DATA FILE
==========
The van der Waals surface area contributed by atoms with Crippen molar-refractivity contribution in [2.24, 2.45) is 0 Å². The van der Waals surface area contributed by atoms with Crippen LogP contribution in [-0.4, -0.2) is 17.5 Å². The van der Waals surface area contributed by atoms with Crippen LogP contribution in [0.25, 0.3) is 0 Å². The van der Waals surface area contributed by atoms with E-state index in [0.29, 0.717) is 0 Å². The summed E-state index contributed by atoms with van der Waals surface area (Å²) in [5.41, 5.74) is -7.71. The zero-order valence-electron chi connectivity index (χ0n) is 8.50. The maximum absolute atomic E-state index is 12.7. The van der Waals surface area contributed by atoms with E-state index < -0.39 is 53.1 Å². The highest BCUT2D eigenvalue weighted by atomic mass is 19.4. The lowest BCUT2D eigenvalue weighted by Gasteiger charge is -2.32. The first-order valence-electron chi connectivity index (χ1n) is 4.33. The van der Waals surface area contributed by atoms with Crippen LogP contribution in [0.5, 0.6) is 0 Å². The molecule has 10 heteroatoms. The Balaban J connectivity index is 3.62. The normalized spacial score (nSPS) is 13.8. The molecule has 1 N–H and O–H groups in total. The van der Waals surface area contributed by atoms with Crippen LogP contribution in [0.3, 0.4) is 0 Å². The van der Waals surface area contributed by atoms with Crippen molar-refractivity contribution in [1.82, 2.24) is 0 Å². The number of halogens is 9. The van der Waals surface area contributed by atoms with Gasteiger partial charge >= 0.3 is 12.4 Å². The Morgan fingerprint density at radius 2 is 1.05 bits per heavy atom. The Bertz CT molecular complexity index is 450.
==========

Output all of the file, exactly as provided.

The van der Waals surface area contributed by atoms with Crippen molar-refractivity contribution in [2.24, 2.45) is 0 Å². The van der Waals surface area contributed by atoms with Crippen LogP contribution in [-0.4, -0.2) is 17.5 Å². The van der Waals surface area contributed by atoms with Crippen LogP contribution in [0.25, 0.3) is 0 Å². The van der Waals surface area contributed by atoms with E-state index in [0.29, 0.717) is 0 Å². The summed E-state index contributed by atoms with van der Waals surface area (Å²) in [5.41, 5.74) is -7.71. The zero-order valence-electron chi connectivity index (χ0n) is 8.50. The maximum absolute atomic E-state index is 12.7. The van der Waals surface area contributed by atoms with E-state index < -0.39 is 53.1 Å². The highest BCUT2D eigenvalue weighted by atomic mass is 19.4. The lowest BCUT2D eigenvalue weighted by Gasteiger charge is -2.32. The first-order valence-electron chi connectivity index (χ1n) is 4.33. The van der Waals surface area contributed by atoms with Crippen LogP contribution in [0.5, 0.6) is 0 Å². The molecule has 10 heteroatoms. The Balaban J connectivity index is 3.62. The normalized spacial score (nSPS) is 13.8. The molecule has 1 N–H and O–H groups in total. The van der Waals surface area contributed by atoms with Crippen LogP contribution in [0.3, 0.4) is 0 Å². The van der Waals surface area contributed by atoms with Crippen molar-refractivity contribution in [1.82, 2.24) is 0 Å². The number of halogens is 9. The van der Waals surface area contributed by atoms with Gasteiger partial charge >= 0.3 is 12.4 Å². The Morgan fingerprint density at radius 2 is 1.05 bits per heavy atom. The Bertz CT molecular complexity index is 450.